The Post featured a disturbing headline on Monday about a new study: “Risk of Premature Birth Increased for Latinas After Trump’s Election.” The story said, “Researchers have begun to identify correlations between Trump’s election and worsening cardiovascular health, sleep problems, anxiety and stress, especially among Latinos in the United States.”

The shining city on a hill is an ugly pile of rubble.

Even on this most tragic of weeks for so many families, Trump was obsessing on himself, on his crowd size compared with Beto, and on whether he was getting enough obeisance from Ohio pols.

It defies one’s faith in the good sense and decency of America that we cannot stop the deluge of shooting rampages — even at a time of unprecedented weakness for the N.R.A. and the loathsome Wayne LaPierre, with the gun lobby awash in coup attempts and corruption.

Gun control has the aspect of an intractable problem when it is anything but. Inexplicably and abhorrently, we have decided to live with periodic human sacrifices. That became clear in 2012 in Newtown after the slaughter of the “beautiful babies,” as Joe Biden called the dead first graders. If that didn’t shock the soul enough to act, what could?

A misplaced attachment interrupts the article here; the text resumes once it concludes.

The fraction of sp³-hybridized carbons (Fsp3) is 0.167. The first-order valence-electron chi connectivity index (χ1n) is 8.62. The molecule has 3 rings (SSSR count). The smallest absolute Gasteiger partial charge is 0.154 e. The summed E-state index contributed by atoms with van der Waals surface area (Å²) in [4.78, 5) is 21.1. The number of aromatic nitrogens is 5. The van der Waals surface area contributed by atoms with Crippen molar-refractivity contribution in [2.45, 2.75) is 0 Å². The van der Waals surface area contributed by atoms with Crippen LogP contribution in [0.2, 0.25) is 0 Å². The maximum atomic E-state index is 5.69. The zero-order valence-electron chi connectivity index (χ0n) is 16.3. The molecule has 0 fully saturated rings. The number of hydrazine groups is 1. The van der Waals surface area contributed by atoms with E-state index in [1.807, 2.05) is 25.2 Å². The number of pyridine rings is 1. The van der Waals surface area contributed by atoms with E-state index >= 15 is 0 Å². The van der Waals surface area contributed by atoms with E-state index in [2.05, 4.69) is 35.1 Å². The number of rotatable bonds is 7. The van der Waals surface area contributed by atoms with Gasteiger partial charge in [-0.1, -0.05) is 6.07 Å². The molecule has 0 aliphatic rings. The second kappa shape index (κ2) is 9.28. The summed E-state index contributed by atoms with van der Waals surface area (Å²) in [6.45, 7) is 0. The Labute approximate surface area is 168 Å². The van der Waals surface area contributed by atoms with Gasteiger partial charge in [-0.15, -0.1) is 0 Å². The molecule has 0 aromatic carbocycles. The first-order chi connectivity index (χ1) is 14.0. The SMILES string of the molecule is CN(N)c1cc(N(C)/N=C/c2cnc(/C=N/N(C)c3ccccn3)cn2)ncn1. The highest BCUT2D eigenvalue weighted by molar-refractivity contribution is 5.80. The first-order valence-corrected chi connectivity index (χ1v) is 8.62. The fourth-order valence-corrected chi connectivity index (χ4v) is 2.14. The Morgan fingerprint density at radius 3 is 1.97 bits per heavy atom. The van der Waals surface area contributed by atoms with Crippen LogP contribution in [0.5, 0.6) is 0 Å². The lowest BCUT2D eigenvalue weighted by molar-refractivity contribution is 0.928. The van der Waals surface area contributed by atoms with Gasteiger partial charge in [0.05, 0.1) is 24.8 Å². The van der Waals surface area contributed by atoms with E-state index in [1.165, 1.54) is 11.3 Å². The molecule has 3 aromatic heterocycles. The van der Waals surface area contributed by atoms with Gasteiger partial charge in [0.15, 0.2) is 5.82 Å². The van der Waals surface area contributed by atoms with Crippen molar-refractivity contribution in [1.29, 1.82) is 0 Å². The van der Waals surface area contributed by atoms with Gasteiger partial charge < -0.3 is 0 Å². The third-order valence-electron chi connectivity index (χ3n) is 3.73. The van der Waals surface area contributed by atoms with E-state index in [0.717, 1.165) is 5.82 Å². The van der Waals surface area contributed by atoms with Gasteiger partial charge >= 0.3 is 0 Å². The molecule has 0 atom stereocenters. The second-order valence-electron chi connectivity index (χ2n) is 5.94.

We’ve heard Trump talk about talking sense into N.R.A. officials three times now, during the 2016 campaign and after the Parkland shooting and again Friday after his sympathy calls in Dayton and El Paso. The first two times, he caved to the N.R.A. quickly.

Yet temperamentally, Nixon-to-China, Trump is suited to that job. Even though he’s a belligerent, he’s not so enamored of war and guns. “My sons love hunting,” he once tweeted. “I don’t.” He’s no gun nut; he’s a former Democrat from New York who likes to golf.

If he wanted to lead a crusade to get real background checks — or even a ban on assault weapons, which he said in a 2000 book that he favored — he would be formidable.

There is some movement now because the Republicans are scared — not of the shooters but of suburban voters.

For the most part, Republicans are gun owners and Democrats aren’t. But Republican voters are more supportive of common-sense gun control than elected members, who are wallowing with the swamp creatures at the N.R.A.

Mitch McConnell, Dr. No, won’t want to do anything; his spokesman was backing away on Friday. That same day, the No. 3 Republican in the Senate, John Barrasso, pumped the brakes on possible inroads, background checks and red-flag laws.

If the president and Republicans come up with anything at all, it will be a remedy just marginal enough to give themselves cover, denying Democrats a powerful campaign issue.